Hoylake: I’ve never seen mud like that
What do you think of when you picture the beach? Golden sands? Glistening waves? Chances are, you’re not thinking of a landslide or stacks of thick, cloying mud. But for one family, and Hoylake RNLI, this was their reality …
Victoria ‘Bunta’ Evans, her husband Andy and their daughter Charlie from Heswall, Wirral, were planning a seaside walk with their Cocker Spaniel at Thurstaton Beach in February. They’d checked the tide times before setting off and brought a mobile phone in case of emergency. But they were unaware that a recent landslide from the surrounding cliffs had made the area extremely hazardous for walkers.
After a short stroll along the shore, the family turned back, only to realise they were up against an obstacle with the fallen mud. The tide was coming in. ‘My husband went into the water to avoid it, so I followed him,’ Bunta remembers. ‘But then Charlie said: “It looks alright on this bit,” and stepped onto a higher mound. Then she disappeared up to her thighs.
‘It was like a sink hole had suddenly opened up. It was extraordinary – she couldn’t move at all. I ran to get some driftwood so she could dig herself out, and then I tried to step towards her to help. Next thing I knew, I was suddenly up to my knees, too.’
It was like a sink hole had suddenly opened up. It was extraordinary – she couldn’t move at all.
‘I remember thinking: “I just have to dig myself out – it’ll be OK”’, Charlie recalls. ‘But after half an hour, I wasn’t any better off. That was nerve wracking.’ With the incoming tide, panic was starting to set in.
‘I had a phone in my pocket, but my hands were so caked in mud, I couldn’t get it,’ Bunta explains. Andy ran to get help on the beach. Soon, Hoylake RNLI were launching their hovercraft Hurley Spirit to the family’s rescue, with the help of the Coastguard and Merseyside Fire and Rescue Service.
Hoylake RNLI Crew Member Dave Noble was one of the volunteers on scene helping to free Bunta, while two other hovercraft crew members teamed up with the Fire Service to rescue Charlie. ‘The mud there was the most difficult sort of mud to deal with,’ Dave recalls. ‘It was incredibly viscous, cloying and it had lots of rocks in it, making it impossible to move. Throughout my time on the crew, I’ve never dealt with a situation like that.’
‘There’s a piece of kit we sometimes use in a mud rescue that looks like a large pole with holes in it,’ Dave explains. ‘Water gets pushed though it quickly to make the mud a softer, soup-like consistency and helps free someone who’s trapped. But it wouldn’t have worked in this scenario, because the mud was too cloying. We had to persevere by digging with our hands.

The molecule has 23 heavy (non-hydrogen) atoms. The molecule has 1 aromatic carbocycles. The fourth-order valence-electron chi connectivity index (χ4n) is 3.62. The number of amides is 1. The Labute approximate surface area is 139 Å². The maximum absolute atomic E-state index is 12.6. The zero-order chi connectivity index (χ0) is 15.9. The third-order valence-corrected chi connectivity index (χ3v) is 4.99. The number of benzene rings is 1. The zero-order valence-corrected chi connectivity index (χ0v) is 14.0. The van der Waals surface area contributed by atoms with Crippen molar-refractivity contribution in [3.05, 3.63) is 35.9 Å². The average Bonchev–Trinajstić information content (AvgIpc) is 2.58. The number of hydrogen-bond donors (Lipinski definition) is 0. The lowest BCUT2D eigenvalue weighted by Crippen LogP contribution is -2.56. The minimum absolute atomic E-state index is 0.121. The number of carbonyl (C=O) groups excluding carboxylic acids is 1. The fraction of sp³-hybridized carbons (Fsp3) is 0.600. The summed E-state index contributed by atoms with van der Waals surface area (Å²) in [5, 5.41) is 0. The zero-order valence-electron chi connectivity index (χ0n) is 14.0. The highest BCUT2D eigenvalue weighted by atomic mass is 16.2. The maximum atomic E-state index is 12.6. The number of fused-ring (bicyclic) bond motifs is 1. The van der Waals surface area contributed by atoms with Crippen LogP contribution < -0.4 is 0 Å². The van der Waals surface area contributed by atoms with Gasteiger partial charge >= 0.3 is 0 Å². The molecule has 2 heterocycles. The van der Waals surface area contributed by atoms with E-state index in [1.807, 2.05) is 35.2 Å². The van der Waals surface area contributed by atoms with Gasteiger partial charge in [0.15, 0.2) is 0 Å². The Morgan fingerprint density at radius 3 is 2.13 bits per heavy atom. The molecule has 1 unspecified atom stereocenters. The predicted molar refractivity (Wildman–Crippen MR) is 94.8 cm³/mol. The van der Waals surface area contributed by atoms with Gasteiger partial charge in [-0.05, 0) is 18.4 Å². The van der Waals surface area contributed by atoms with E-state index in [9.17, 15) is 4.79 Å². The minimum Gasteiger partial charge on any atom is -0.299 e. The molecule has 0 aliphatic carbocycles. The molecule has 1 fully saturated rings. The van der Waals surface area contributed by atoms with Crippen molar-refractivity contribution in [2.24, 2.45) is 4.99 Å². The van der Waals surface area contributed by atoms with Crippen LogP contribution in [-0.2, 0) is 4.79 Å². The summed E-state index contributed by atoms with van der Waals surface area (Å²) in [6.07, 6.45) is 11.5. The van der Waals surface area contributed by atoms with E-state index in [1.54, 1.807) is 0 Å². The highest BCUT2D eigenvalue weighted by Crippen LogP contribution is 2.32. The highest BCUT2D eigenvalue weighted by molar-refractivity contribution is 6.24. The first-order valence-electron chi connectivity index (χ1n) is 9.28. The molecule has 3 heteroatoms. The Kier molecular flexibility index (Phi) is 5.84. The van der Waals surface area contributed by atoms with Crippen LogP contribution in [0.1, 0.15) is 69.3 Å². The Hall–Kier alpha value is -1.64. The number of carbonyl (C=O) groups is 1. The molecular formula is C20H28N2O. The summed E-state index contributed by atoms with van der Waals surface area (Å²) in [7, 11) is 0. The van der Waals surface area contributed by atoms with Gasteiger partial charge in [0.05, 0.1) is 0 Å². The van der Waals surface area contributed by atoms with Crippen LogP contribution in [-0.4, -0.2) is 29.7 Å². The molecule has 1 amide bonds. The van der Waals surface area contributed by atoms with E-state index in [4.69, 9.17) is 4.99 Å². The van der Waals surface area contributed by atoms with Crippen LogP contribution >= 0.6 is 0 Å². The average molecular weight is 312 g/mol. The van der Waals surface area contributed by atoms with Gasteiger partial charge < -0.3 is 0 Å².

‘It took my colleague Colin and me about 10 minutes to free Bunta. She’d twisted her ankle, so we had to be really careful. Matt and Harry from our lifeboat crew, and Emily from the Fire Service (who’s also a lifeboat volunteer), were working to free Charlie who was in deeper and they were digging for over an hour. I’ve never known a mud rescue to take that long before.’
Once Charlie was finally free, the RNLI volunteers used the Coastguard’s sled to transfer her into the hovercraft to join her mum. Then Hurley Spirit flew the family back to shore into the care of an ambulance crew.
‘There were Coastguards, Fire Service Teams and RNLI crew on scene that day, and all of us were needed,’ Dave stresses. ‘I’m 53 with a long grey beard, but I didn’t even recognise myself in some of the photos because we were covered in mud!’
Bunta and Charlie thankfully escaped without any major injuries from the beach. They wanted to give the lifeboat crew a small gesture of thanks for rescuing them. ‘I made a donation to Hoylake RNLI, and Charlie made the volunteers a big batch of brownies,’ Bunta smiles. ‘I wanted them to know how grateful we are. One volunteer even said we helped rescue him from home schooling that day, so he was especially glad he could come and help!’
‘This rescue had such a great outcome,’ Dave says, proudly. ‘It’s the greatest thing about being crew – you get to do something to genuinely help people.
Hurley Spirit: the flying lifesaver
‘Why is a hovercraft the best vessel for a mud rescue? Because it can travel on any state of tide, whether it’s extremely low or very high,' explains Crew Member Dave Noble. 'Hovercraft can go out on many types of terrain – whereas a lifeboat needs water to launch. You’re travelling on a bed of air on the hovercraft – nothing is weighing it down, and that makes it perfect for mud flats. When people get cut off by tides or stuck in the mud, our hovercraft is how we can bring them back to safety.’
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